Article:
The [Shift] + [Alt] + [drag] action toggles between enable and disable.

Changing values

When edited with the parameter sliders, the original shape is maintained until a decision is made, and the shape is maintained as long as possible, even if the handles reach their upper and lower limits.

Changing values with up/down cursor keys

In the Dope Sheet or Graph Editor, select a key and use the up or down keys on the keyboard to change the value.

Selecting multiple properties

Multiple properties can be selected.

How to select:

  • [Ctrl] + click to select individual items
  • [Shift] + click to select a range
  • Select all elements inside a folder by clicking on the folder in the properties

The property selection color and the curve line color will be the same, and if multiple properties are selected, each will be color-coded.

Displaying parameter name at key position

If the [Display key name] checkbox in the timeline palette menu is checked, at the key position in the Graph Editor, the name of the parameter will be displayed.

Expanding and reducing the timeline

The width of the timeline can be scaled using [Alt] + [mouse wheel].
The center of scaling is the cursor position.


Dope sheets can be scaled in the same way.

The height of the timeline can be scaled using [Alt] + [Ctrl] + [mouse wheel].

Applying curves

To apply one of the five types of curves described below to a graph, click on the respective curve’s button with the key on the curve selected.

Here, let’s change the default setting of [Smooth] to [Linear].

The curve connecting the next keyframe after the selected keyframe is now [Linear].

Curves can also be changed with multiple selections.

See the “Curve Types” section below for details on this curve.

Curve Type

If two or more keys are inserted on the same parameter, the space between each key is automatically interpolated with a curve.
The Cubism Editor has five types of interpolating curves, allowing you to create a variety of animations.

Auto smooth

The default keyframe interpolation method is [Smooth].
The applied keys are connected by smooth curves.
The animation begins to move slowly and decelerates toward the next keyframe.

Button Actual Animation Graph Editor curve


The applied keys are connected by a straight line between them.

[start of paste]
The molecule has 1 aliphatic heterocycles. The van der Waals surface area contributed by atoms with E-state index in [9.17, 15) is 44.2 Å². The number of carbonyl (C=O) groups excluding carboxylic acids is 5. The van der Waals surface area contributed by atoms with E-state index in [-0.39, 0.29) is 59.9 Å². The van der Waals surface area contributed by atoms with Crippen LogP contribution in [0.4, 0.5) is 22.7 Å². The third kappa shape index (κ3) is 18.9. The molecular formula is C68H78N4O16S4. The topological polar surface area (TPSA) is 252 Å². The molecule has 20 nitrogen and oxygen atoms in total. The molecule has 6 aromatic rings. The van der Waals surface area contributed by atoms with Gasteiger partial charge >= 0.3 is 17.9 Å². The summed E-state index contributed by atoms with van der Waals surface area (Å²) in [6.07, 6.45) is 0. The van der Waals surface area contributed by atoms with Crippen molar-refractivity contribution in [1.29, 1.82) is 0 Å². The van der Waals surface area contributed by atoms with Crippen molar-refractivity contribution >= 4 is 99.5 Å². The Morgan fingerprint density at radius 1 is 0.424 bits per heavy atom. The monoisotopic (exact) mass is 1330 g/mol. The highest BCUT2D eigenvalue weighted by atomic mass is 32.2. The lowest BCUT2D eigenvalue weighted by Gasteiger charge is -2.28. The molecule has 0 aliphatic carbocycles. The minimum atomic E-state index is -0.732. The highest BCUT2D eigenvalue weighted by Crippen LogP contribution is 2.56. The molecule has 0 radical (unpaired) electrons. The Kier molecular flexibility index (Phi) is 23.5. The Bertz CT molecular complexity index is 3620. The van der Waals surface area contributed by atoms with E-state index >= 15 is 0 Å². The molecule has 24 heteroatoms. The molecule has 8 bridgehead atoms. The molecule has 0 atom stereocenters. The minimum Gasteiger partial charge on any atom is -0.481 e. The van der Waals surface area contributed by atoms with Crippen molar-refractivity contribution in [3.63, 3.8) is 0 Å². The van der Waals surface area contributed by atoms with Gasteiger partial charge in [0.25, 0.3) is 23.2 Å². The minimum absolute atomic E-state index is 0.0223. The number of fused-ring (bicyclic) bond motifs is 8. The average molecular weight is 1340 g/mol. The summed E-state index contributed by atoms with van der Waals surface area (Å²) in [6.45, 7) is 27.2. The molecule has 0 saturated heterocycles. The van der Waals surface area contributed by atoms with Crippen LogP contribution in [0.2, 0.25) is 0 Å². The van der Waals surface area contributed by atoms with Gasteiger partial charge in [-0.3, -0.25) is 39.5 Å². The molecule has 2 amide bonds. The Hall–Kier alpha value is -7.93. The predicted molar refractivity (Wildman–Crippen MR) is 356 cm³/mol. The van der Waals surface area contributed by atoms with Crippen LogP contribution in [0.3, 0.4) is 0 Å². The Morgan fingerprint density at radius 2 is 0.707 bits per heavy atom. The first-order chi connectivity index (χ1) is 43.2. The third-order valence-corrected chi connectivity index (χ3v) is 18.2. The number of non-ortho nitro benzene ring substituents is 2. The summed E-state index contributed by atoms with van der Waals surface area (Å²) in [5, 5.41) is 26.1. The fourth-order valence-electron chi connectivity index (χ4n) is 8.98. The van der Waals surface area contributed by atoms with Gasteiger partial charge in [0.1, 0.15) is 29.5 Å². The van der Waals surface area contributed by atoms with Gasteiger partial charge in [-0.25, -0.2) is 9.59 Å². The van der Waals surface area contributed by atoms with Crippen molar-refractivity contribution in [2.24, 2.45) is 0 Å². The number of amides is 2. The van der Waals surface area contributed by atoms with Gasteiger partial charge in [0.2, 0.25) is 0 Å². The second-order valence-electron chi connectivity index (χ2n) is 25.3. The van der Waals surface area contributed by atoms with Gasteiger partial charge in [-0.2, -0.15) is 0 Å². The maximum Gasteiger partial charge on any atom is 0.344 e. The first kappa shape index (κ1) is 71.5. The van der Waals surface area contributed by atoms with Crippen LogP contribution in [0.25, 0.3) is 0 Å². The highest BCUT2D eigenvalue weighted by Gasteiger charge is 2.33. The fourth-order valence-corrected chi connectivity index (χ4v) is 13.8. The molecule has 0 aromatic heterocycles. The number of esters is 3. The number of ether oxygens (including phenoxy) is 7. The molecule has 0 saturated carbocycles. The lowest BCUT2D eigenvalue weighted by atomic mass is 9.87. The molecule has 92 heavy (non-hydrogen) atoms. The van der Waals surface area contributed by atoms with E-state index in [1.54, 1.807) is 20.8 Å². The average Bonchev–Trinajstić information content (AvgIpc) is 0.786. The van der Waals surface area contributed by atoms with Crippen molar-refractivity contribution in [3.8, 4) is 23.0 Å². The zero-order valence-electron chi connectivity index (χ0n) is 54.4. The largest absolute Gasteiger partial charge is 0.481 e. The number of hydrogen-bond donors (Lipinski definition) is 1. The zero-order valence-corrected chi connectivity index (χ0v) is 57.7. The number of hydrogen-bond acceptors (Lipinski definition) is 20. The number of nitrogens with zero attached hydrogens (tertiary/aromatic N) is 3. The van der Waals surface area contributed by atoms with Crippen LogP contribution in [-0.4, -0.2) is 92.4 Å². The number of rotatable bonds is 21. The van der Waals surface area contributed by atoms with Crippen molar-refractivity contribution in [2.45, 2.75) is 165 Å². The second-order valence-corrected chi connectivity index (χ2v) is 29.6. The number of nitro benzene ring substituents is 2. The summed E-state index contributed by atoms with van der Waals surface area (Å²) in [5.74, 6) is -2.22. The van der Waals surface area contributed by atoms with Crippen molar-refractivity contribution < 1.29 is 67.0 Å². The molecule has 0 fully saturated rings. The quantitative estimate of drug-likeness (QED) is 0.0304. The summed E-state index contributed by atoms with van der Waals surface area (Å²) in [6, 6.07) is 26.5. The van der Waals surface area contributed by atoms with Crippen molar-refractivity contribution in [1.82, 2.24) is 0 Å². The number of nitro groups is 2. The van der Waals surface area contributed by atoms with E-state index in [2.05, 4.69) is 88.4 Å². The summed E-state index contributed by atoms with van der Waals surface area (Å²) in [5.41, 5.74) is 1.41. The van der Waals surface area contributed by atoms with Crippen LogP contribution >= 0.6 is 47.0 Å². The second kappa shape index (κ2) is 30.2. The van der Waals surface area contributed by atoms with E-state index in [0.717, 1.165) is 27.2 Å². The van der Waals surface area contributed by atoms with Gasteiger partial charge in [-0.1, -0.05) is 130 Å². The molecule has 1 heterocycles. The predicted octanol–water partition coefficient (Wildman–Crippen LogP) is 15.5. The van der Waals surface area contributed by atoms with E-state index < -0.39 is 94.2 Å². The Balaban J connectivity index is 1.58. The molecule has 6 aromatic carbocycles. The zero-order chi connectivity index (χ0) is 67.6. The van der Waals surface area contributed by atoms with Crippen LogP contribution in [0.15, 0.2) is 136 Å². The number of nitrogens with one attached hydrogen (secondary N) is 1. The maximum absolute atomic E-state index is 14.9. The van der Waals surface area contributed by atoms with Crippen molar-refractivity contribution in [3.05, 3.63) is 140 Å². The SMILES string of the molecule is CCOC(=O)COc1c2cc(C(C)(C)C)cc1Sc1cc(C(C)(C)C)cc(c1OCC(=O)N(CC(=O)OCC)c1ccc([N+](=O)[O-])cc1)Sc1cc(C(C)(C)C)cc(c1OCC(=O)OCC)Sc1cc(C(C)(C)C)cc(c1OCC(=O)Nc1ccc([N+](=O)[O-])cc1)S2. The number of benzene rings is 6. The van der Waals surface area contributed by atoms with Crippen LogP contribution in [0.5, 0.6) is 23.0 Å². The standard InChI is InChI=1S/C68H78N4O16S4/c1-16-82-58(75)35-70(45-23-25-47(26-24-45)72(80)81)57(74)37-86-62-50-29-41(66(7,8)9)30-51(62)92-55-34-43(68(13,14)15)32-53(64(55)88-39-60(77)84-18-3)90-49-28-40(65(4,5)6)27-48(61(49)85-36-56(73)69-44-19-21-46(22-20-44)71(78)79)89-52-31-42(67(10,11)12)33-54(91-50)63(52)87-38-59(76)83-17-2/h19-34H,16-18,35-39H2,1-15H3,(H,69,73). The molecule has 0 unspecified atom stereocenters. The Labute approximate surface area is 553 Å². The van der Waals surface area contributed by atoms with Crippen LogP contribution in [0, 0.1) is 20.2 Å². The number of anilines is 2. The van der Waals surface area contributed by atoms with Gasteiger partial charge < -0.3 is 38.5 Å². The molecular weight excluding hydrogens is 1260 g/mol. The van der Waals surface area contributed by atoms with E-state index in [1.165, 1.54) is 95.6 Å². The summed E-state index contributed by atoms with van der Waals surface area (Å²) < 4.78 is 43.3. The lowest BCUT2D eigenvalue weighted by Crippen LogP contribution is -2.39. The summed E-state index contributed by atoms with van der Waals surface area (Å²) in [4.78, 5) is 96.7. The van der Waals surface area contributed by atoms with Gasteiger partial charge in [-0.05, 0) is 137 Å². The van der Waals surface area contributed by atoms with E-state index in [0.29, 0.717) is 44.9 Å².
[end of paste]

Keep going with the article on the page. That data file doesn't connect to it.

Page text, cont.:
Animation is constant and variable, with linear motion.

Button Actual Animation Graph Editor curve


The applied keys are connected by a horizontal straight line between them that matches the value of the previous keyframe.
The animation moves so that the previous and next pictures change in an instant.

Button Actual Animation Graph Editor curve

Inverse step

The applied keys are connected by a horizontal straight line that matches the numerical value of the trailing keyframe.
The animation moves so that the previous and next pictures change in an instant.

Button Actual Animation Graph Editor curve


Select a key and click the [Bezier] button to display a yellow [Bezier Handle] on the key.
By grabbing the rounded edge, you can move it up, down, left, or right, and freely edit the shape of the curve.

Button Actual Animation Graph Editor curve

Curve presets:

Click on the button to the right of the [Bezier] button to apply any of the commonly used curve shapes that have been pre-populated.
This is a useful function that can also be utilized for character movement, although it is often used primarily in motion graphics.

Recalculate Curves

Accuracy of curve calculation has been improved since Cubism 4.2.00.
[Recalculation of Curves] can be performed for motion created with Cubism 4.1.05 or earlier.

How to recalculate curves:
Click CAN3 in the project palette to display the [Recalculation of Curves] button in the inspector palette.

Click the [Recalculation of Curves] button to recalculate the curves for all scenes.

If there is a change in the value, a dialog box will display the details.

Precautions When Embedding the SDK

There are a few things to keep in mind when incorporating the animations you create into the SDK.
For more information, please see the following page.